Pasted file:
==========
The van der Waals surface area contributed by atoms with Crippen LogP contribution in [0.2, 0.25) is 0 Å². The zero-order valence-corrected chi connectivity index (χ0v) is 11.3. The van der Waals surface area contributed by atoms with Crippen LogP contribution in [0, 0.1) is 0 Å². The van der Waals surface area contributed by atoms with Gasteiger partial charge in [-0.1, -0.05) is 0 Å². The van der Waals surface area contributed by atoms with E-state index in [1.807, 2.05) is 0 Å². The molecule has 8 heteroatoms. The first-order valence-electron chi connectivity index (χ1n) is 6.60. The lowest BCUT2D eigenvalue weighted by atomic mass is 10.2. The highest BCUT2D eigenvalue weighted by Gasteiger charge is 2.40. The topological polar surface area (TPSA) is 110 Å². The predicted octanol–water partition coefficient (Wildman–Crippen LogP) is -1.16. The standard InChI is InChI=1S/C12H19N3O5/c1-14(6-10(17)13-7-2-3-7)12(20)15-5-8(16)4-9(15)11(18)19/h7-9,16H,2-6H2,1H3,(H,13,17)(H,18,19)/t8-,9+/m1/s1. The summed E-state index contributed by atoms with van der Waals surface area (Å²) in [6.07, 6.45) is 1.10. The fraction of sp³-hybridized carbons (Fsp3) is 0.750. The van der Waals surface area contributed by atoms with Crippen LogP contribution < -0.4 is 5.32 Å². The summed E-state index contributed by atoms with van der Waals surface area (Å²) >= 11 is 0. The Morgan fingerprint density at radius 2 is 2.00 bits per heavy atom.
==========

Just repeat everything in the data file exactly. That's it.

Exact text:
The van der Waals surface area contributed by atoms with Crippen LogP contribution in [0.2, 0.25) is 0 Å². The zero-order valence-corrected chi connectivity index (χ0v) is 11.3. The van der Waals surface area contributed by atoms with Crippen LogP contribution in [0, 0.1) is 0 Å². The van der Waals surface area contributed by atoms with Gasteiger partial charge in [-0.1, -0.05) is 0 Å². The van der Waals surface area contributed by atoms with E-state index in [1.807, 2.05) is 0 Å². The molecule has 8 heteroatoms. The first-order valence-electron chi connectivity index (χ1n) is 6.60. The lowest BCUT2D eigenvalue weighted by atomic mass is 10.2. The highest BCUT2D eigenvalue weighted by Gasteiger charge is 2.40. The topological polar surface area (TPSA) is 110 Å². The predicted octanol–water partition coefficient (Wildman–Crippen LogP) is -1.16. The standard InChI is InChI=1S/C12H19N3O5/c1-14(6-10(17)13-7-2-3-7)12(20)15-5-8(16)4-9(15)11(18)19/h7-9,16H,2-6H2,1H3,(H,13,17)(H,18,19)/t8-,9+/m1/s1. The summed E-state index contributed by atoms with van der Waals surface area (Å²) in [6.07, 6.45) is 1.10. The fraction of sp³-hybridized carbons (Fsp3) is 0.750. The van der Waals surface area contributed by atoms with Crippen LogP contribution < -0.4 is 5.32 Å². The summed E-state index contributed by atoms with van der Waals surface area (Å²) >= 11 is 0. The Morgan fingerprint density at radius 2 is 2.00 bits per heavy atom.